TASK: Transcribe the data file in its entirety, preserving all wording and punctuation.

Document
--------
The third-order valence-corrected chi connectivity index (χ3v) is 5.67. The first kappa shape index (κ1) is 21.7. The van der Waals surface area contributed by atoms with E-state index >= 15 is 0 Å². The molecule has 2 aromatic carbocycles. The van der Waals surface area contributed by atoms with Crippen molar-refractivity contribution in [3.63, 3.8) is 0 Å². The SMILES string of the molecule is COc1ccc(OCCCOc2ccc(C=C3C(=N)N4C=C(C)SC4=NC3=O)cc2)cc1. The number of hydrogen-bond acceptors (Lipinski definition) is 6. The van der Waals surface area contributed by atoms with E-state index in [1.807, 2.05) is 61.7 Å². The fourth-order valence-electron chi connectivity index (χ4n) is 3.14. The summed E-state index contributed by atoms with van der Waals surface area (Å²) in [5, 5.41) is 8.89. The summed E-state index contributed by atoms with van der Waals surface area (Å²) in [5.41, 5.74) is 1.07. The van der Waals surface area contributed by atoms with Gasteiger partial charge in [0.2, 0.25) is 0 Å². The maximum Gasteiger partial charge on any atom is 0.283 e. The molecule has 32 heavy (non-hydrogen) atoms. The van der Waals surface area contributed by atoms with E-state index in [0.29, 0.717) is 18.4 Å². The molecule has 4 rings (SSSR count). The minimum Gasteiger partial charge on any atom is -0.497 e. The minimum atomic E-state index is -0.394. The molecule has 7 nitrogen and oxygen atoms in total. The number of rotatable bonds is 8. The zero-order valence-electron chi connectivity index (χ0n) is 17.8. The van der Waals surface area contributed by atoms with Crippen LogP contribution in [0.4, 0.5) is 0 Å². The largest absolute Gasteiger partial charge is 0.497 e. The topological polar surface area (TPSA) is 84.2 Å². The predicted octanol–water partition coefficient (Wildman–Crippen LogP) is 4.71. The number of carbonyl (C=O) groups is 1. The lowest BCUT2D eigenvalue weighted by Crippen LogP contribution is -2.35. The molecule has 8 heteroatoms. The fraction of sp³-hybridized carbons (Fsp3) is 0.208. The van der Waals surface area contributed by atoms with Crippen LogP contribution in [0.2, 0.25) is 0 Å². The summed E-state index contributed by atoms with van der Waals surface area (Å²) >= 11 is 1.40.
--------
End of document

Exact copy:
The third-order valence-corrected chi connectivity index (χ3v) is 5.67. The first kappa shape index (κ1) is 21.7. The van der Waals surface area contributed by atoms with E-state index >= 15 is 0 Å². The molecule has 2 aromatic carbocycles. The van der Waals surface area contributed by atoms with Crippen molar-refractivity contribution in [3.63, 3.8) is 0 Å². The SMILES string of the molecule is COc1ccc(OCCCOc2ccc(C=C3C(=N)N4C=C(C)SC4=NC3=O)cc2)cc1. The number of hydrogen-bond acceptors (Lipinski definition) is 6. The van der Waals surface area contributed by atoms with E-state index in [1.807, 2.05) is 61.7 Å². The fourth-order valence-electron chi connectivity index (χ4n) is 3.14. The summed E-state index contributed by atoms with van der Waals surface area (Å²) in [5, 5.41) is 8.89. The summed E-state index contributed by atoms with van der Waals surface area (Å²) in [5.41, 5.74) is 1.07. The van der Waals surface area contributed by atoms with Gasteiger partial charge in [0.2, 0.25) is 0 Å². The maximum Gasteiger partial charge on any atom is 0.283 e. The molecule has 32 heavy (non-hydrogen) atoms. The van der Waals surface area contributed by atoms with E-state index in [0.29, 0.717) is 18.4 Å². The molecule has 4 rings (SSSR count). The minimum Gasteiger partial charge on any atom is -0.497 e. The minimum atomic E-state index is -0.394. The molecule has 7 nitrogen and oxygen atoms in total. The number of rotatable bonds is 8. The zero-order valence-electron chi connectivity index (χ0n) is 17.8. The van der Waals surface area contributed by atoms with Crippen LogP contribution in [0.4, 0.5) is 0 Å². The largest absolute Gasteiger partial charge is 0.497 e. The topological polar surface area (TPSA) is 84.2 Å². The predicted octanol–water partition coefficient (Wildman–Crippen LogP) is 4.71. The number of carbonyl (C=O) groups is 1. The lowest BCUT2D eigenvalue weighted by Crippen LogP contribution is -2.35. The molecule has 8 heteroatoms. The fraction of sp³-hybridized carbons (Fsp3) is 0.208. The van der Waals surface area contributed by atoms with Crippen LogP contribution in [0.2, 0.25) is 0 Å². The summed E-state index contributed by atoms with van der Waals surface area (Å²) >= 11 is 1.40.